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Am Fam Physician. 2019;99(11):713-714

Author disclosure: No relevant financial affiliations.

A 10-year-old girl was brought to the family medicine clinic by her mother with a painful lesion on the left upper gum. The lesion was first noted about two months before the visit, when it was approximately 3 mm in diameter. The lesion had gradually increased in size. There was no discharge, but the patient had noticed a change in sensation in her gum. She had no constitutional symptoms or history of injury to the permanent tooth. However, the mother recalled that one of her baby teeth was pulled in preparation for braces two years earlier.

Physical examination revealed a lesion on the left upper anterior gingiva above the canine tooth (Figure 1). The round, erythematous lesion measured 8 mm in diameter. It was firm, nonpulsatile, and tender to palpation, and it did not bleed.


Based on the patient's history and physical examination findings, which one of the following is the most likely diagnosis?


The answer is A: dental abscess. Dental abscess is a subtype of odontogenic infection, which is one of the most common diseases of the oral and maxillofacial region.1 Classifications of dental abscess include periapical, periodontal, gingival, pericoronal, and combined periodontal-endodontic. Pain is one of the most common symptoms of dental abscess for which patients seek medical attention. The pain is usually moderate to severe and can be intermittent or persistent and sharp, throbbing, or shooting. Pain is absent in some acute cases. Swelling is almost always present, whether it is the acute or subacute phase. Patients sometimes describe a toothache with sensitivity to hot and cold and may have a history of a recent dental procedure.

Odontogenic infection is diagnosed with physical examination and imaging findings. The choice of imaging study varies with clinical setting. Computed tomography is particularly sensitive for osseous structures and is the modality of choice for most odontogenic infections.2 Fluid collection and tissue biopsies should be examined for evidence of acute or chronic inflammation and infection.

A spreading infection is more serious than localized swelling of gingival tissue, because the infection could spread outward from the root of the tooth throughout the bone and periosteum.3 Failure to recognize a systemic infection can lead to chronic infections or life-threatening complications, such as airway obstruction, mediastinitis, necrotizing fasciitis, cavernous sinus thrombosis, cerebral abscess, orbital abscess, and sepsis.4 Severe complications require intravenous antibiotics, incision and drainage, and probable removal of the source of infection.3 A localized infection is usually not urgent and can be managed in the outpatient setting.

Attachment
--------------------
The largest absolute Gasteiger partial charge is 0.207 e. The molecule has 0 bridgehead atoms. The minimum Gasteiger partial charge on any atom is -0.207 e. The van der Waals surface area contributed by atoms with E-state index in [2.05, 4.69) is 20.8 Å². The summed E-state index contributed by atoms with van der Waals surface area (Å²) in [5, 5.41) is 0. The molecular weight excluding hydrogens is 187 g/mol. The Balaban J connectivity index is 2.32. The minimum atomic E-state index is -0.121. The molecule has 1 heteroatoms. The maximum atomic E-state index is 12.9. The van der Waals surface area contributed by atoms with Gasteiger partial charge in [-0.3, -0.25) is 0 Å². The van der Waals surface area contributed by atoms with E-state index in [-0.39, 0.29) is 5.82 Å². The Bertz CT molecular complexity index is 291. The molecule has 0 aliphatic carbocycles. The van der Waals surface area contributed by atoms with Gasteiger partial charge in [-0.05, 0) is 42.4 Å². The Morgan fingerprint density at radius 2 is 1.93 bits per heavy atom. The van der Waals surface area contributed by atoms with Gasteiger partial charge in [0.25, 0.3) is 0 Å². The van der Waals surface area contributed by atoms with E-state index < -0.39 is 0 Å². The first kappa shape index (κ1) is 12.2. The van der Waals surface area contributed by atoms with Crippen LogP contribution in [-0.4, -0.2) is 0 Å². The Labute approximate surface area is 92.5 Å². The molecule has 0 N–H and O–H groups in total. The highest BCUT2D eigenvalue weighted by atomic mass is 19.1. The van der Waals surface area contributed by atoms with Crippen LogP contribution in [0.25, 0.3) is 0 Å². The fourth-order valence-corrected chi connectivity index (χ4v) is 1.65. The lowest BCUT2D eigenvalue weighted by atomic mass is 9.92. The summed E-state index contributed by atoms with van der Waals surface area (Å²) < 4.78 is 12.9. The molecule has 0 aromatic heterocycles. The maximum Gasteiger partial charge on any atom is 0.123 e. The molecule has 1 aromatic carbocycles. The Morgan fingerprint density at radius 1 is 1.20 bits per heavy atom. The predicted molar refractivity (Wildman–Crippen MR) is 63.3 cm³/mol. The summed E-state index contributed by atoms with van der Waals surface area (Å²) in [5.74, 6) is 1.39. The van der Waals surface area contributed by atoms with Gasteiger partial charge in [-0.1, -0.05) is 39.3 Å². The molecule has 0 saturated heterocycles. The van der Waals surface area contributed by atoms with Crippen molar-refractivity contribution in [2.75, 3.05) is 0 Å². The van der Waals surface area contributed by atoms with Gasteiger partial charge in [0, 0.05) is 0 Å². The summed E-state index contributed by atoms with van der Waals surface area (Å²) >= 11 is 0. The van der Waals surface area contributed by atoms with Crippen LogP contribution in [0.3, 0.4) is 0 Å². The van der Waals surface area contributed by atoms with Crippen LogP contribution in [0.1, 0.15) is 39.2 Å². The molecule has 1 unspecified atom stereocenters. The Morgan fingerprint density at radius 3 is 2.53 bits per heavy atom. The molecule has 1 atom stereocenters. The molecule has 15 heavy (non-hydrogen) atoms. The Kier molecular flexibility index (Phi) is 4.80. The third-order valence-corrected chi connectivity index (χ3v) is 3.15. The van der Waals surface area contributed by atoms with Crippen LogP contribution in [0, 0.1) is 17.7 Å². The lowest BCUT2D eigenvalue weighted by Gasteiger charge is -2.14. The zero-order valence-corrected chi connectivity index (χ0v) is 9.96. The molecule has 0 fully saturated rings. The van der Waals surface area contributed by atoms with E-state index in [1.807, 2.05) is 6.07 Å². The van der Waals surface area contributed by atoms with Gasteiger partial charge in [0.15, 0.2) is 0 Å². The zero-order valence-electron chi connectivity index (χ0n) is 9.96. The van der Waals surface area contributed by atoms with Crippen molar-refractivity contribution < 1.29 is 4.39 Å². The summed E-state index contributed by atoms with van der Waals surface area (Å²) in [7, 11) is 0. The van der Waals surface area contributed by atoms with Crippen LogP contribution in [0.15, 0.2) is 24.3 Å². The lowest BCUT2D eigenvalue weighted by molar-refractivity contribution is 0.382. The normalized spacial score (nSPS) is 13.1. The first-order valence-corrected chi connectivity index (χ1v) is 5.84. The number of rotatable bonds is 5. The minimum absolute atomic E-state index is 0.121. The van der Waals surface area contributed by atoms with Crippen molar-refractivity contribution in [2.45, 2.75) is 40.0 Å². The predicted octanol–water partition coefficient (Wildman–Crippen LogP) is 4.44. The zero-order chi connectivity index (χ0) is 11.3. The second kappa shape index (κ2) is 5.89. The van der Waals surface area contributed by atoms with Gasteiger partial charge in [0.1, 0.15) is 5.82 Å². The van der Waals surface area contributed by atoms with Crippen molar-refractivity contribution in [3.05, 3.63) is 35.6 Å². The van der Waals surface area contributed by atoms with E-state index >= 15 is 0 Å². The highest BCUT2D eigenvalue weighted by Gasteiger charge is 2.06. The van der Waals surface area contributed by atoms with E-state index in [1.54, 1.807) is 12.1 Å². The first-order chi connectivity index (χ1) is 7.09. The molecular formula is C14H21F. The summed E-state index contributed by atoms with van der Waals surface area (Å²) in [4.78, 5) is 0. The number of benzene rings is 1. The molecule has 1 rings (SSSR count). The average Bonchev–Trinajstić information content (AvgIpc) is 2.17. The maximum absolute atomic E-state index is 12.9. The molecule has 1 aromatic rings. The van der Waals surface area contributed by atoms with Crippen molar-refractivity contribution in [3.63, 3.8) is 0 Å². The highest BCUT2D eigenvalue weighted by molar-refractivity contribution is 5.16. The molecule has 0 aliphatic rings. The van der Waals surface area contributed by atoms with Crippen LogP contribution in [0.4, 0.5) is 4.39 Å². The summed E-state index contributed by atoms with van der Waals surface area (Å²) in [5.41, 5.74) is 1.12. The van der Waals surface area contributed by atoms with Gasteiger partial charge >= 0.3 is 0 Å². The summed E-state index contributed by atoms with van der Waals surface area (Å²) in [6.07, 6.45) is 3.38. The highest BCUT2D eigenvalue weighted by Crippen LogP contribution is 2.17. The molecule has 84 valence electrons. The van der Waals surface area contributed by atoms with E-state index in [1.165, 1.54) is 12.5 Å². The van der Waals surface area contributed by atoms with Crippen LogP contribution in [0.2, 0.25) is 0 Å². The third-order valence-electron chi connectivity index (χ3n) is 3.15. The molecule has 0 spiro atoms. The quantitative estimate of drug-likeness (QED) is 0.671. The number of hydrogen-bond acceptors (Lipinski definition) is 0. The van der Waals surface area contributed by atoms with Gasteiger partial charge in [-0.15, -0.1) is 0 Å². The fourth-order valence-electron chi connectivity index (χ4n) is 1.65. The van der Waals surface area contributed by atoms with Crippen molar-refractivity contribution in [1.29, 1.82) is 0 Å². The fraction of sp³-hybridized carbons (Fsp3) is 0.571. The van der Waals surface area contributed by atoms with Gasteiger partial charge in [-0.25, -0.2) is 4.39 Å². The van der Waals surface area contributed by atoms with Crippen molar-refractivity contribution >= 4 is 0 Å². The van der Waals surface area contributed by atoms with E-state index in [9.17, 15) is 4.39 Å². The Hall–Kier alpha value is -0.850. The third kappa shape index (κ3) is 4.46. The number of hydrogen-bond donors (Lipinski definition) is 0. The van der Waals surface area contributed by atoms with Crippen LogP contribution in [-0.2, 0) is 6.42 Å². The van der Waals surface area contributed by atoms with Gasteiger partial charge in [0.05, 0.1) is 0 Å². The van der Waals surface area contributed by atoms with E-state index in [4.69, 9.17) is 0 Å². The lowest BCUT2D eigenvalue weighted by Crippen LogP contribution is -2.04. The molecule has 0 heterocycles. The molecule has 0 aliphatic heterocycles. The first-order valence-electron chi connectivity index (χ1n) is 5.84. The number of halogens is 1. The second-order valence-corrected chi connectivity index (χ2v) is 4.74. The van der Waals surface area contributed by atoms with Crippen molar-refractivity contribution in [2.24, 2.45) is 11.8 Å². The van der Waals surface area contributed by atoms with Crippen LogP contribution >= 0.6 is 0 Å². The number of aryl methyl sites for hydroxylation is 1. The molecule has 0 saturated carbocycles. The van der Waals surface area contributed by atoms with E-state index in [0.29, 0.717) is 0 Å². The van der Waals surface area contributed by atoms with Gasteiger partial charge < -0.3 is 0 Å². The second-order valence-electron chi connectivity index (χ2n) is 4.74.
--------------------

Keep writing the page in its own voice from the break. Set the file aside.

Langerhans cell histiocytosis is a rare histiocytic disorder that most commonly affects children one to three years of age, although it can occur at any age. In young children, it is an acute disseminated multisystem disease.5 Bone and skin are most commonly affected. There is oral involvement in about 13% of cases,6 usually manifesting as an intraoral mass, gingivitis, mucosal ulcers, and loose teeth. Lesions of the bones or soft tissue are painful.7

Mucocele is an area of mucin drainage in soft tissue resulting from rupture of a salivary duct. Mucocele is most common in children and young adults who usually have multiple episodes of swelling lesions with periodic rupture. Long-standing lesions may develop fibrosis, which is nontender on palpation.8 Mucocele is most commonly located on the inside of the lower lip.9

Pyogenic granuloma is a rapidly growing lesion that develops in response to local irritations, such as poor hygiene, overhanging dental fillings, and trauma. The lesion can be from millimeters to centimeters in diameter. Pyogenic granulomas are erythematous, nonpainful, and smooth, and bleed easily when touched.8

Dental abscessModerate to severe pain, swelling, sensitivity to hot and cold; may have history of a recent dental procedure
Langerhans cell histiocytosisBone and skin are most commonly affected; oral involvement is possible, most often manifesting as an intraoral mass, gingivitis, mucosal ulcers, and loose teeth; most common in children one to three years of age
MucoceleMultiple episodes of swelling with periodic rupture, nontender, often appears inside the lower lip, most common in young children
Pyogenic granulomaRapidly growing, erythematous, nonpainful, smooth lesions that bleed easily

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